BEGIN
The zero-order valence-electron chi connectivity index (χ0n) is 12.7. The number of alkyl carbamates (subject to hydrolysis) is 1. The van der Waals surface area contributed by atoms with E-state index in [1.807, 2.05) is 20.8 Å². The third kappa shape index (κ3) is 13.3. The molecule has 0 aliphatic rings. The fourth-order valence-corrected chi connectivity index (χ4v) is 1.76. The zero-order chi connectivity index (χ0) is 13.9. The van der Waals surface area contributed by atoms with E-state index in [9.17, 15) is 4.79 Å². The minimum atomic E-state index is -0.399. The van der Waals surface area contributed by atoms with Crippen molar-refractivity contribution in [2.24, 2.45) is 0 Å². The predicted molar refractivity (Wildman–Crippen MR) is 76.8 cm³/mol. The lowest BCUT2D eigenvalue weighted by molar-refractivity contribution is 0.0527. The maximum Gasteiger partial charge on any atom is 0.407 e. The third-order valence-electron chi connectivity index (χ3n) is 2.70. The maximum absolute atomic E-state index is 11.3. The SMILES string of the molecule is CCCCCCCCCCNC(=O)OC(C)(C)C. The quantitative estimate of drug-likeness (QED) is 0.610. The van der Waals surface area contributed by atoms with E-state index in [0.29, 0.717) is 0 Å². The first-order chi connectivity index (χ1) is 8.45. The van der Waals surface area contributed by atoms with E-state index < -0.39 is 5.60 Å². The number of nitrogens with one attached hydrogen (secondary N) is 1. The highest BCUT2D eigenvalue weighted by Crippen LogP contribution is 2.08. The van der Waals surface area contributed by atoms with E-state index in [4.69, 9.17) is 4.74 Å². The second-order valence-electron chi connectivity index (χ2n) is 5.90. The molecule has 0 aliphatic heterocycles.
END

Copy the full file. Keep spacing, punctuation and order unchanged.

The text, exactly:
The zero-order valence-electron chi connectivity index (χ0n) is 12.7. The number of alkyl carbamates (subject to hydrolysis) is 1. The van der Waals surface area contributed by atoms with E-state index in [1.807, 2.05) is 20.8 Å². The third kappa shape index (κ3) is 13.3. The molecule has 0 aliphatic rings. The fourth-order valence-corrected chi connectivity index (χ4v) is 1.76. The zero-order chi connectivity index (χ0) is 13.9. The van der Waals surface area contributed by atoms with E-state index in [9.17, 15) is 4.79 Å². The minimum atomic E-state index is -0.399. The van der Waals surface area contributed by atoms with Crippen molar-refractivity contribution in [2.24, 2.45) is 0 Å². The predicted molar refractivity (Wildman–Crippen MR) is 76.8 cm³/mol. The lowest BCUT2D eigenvalue weighted by molar-refractivity contribution is 0.0527. The maximum Gasteiger partial charge on any atom is 0.407 e. The third-order valence-electron chi connectivity index (χ3n) is 2.70. The maximum absolute atomic E-state index is 11.3. The SMILES string of the molecule is CCCCCCCCCCNC(=O)OC(C)(C)C. The quantitative estimate of drug-likeness (QED) is 0.610. The van der Waals surface area contributed by atoms with E-state index in [0.29, 0.717) is 0 Å². The first-order chi connectivity index (χ1) is 8.45. The van der Waals surface area contributed by atoms with E-state index < -0.39 is 5.60 Å². The number of nitrogens with one attached hydrogen (secondary N) is 1. The highest BCUT2D eigenvalue weighted by Crippen LogP contribution is 2.08. The van der Waals surface area contributed by atoms with E-state index in [4.69, 9.17) is 4.74 Å². The second-order valence-electron chi connectivity index (χ2n) is 5.90. The molecule has 0 aliphatic heterocycles.